John Dillon in action for Dundalk FC during a 2013 Louth derby meeting with Drogheda at United Park. (Pic: Ciarán Culligan)
In years to come, long after the trophy-laden Stephen Kenny era at Dundalk FC has come to an end, there will be a quiz question, and it could stump quite a few. Who scored the club’s first league goal under the Dubliner?, it may be asked.
The answer: Liverpudlian midfielder, John Dillon. Against: Shelbourne, in week two of the new season.
First up in 2013 was tomorrow night's opponents, Shamrock Rovers, at home. Coincidental, perhaps, considering Kenny endured a disappointing eight-month spell in Tallaght the previous campaign. They drew scoreless; nonetheless, it was enough for Dillon to survey and say “we’ve a good team here”.
And they had, following the opener up with two wins over Shels in a week, the latter a 3-1, come-from-behind victory at Tolka in which Dillon equalised from a penalty.
“Gimme the ball, I’ll score,” Dillon, a league and two-time FAI Cup winner with Sligo Rovers, remembers saying shortly after Anthony Buttimer pointed to the spot.
“Stephen O’Donnell said to the lad who had the ball, I think it was Richie (Towell), ‘give him the ball. He’s confident, he’s going to score’. I remember putting the ball on the spot and thinking, ‘I’m putting this straight down the middle’.
“We went on the win the game. I don’t think the club has ever looked back since then… It’s kept going.”
Dillon was one of Kenny’s first signings, joining after helping the Bit O’Red to the 2012 Premier Division title.
He met the Dundalk manager at a hotel in Sligo, unsure of what exactly to expect despite close friend Jason McGuinness, who had worked with Kenny previously, advising of his infectiousness.
And it was that livewire attitude which proved luring for Dillon, who remains in touch with his former boss to this day.
“As a guy, I can’t speak highly enough of him. He’s so passionate, and that is his biggest strength for me, his passion for being successful was brilliant.
“I met him in a hotel in Sligo, he drove all the way down and you could see that he wanted to start the next day. You could see the disappointment of what happened at Rovers, but at the same time he couldn’t wait to get going again.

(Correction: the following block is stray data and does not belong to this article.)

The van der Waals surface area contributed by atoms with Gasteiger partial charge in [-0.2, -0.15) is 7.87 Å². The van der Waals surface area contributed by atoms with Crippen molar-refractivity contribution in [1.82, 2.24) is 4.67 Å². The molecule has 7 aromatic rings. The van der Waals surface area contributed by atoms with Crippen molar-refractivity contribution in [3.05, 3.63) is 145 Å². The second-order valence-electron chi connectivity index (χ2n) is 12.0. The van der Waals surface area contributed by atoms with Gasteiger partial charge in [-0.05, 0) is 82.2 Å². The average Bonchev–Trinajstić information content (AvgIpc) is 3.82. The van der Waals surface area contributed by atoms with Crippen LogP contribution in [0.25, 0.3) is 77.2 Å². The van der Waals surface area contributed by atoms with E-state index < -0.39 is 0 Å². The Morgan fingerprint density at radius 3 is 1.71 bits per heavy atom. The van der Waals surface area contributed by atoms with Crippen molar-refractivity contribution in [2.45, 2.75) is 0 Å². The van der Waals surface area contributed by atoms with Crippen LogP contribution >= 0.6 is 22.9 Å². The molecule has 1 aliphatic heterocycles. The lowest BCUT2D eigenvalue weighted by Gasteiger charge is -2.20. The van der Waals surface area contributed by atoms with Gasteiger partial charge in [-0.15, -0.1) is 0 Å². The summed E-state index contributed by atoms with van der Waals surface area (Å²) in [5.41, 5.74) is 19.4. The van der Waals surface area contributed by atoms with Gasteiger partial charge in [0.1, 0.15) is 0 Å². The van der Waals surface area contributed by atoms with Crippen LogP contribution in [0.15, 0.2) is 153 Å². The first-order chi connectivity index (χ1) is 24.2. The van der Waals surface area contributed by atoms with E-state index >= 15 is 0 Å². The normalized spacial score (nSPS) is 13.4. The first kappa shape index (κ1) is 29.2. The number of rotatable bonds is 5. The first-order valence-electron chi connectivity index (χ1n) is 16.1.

“The passion you could see in his face, he was convinced Dundalk could have success. Maybe not in the Europa League, but he was havin’ a go. He wasn’t going there to be in the middle of the league.
“That hit me.”
His penalty conversion at Shels was a prelude of things to come as Dillon would make the net bulge five times in 29 appearances over his sole season.
Admittedly, his form wasn’t as strong in the second half of that campaign, by which point he had moved to Dublin, due to his wife’s work commitments, with the ultimate intention of going home to England at the end of the year.
But it was something Kenny understood - evidence of his man-management skills which Dillon believes has rubbed off on Patrick Hoban, for one, since his return from the English lower leagues.
Then came a story…
“Talking about being passionate, I’ll always remember playing Derry at home and he read out a poem which related to us as a football team. It gave you goosebumps and we went out and it was like ‘here we go’. We won quite convincingly.
“It was little things like that, I think he understands when to go into certain games and take the pressure off. That’s the comparison I can give to him with Paul Cook.
“Man-management, he couldn’t have gone on for this long and had so much success without his brilliant man-management. I enjoyed it massively with him.”
Dillon’s departure was unluckily timed, some may say, as the next three league titles went Dundalk’s way and he would most likely have been part of at least one of them.
Still, he remained in football on his return to the UK, playing non-league in England with Southport before spending a couple of seasons in Wales.
“Because I’d moved home, I wanted them to win, more so for Stephen because I’d seen that first day how much it meant for him to be a success after what had happened at Rovers. He’s deserved it, he’s a top guy and I genuinely couldn’t speak highly enough of him and that’s why I still keep in touch.”
Dillon’s current job, as opposition analyst and head of recruitment at Crewe Alexandra, keeps him at the coalface, having retired as a player despite his moderate age, 30.
“I’d never change the four years I had in Ireland, not in a million years,” he says. Thus, he watches out for the results of both Sligo and Dundalk on a weekly basis.
His final match against Rovers yielded a 3-1 win in August 2013. Let’s hope history repeats itself…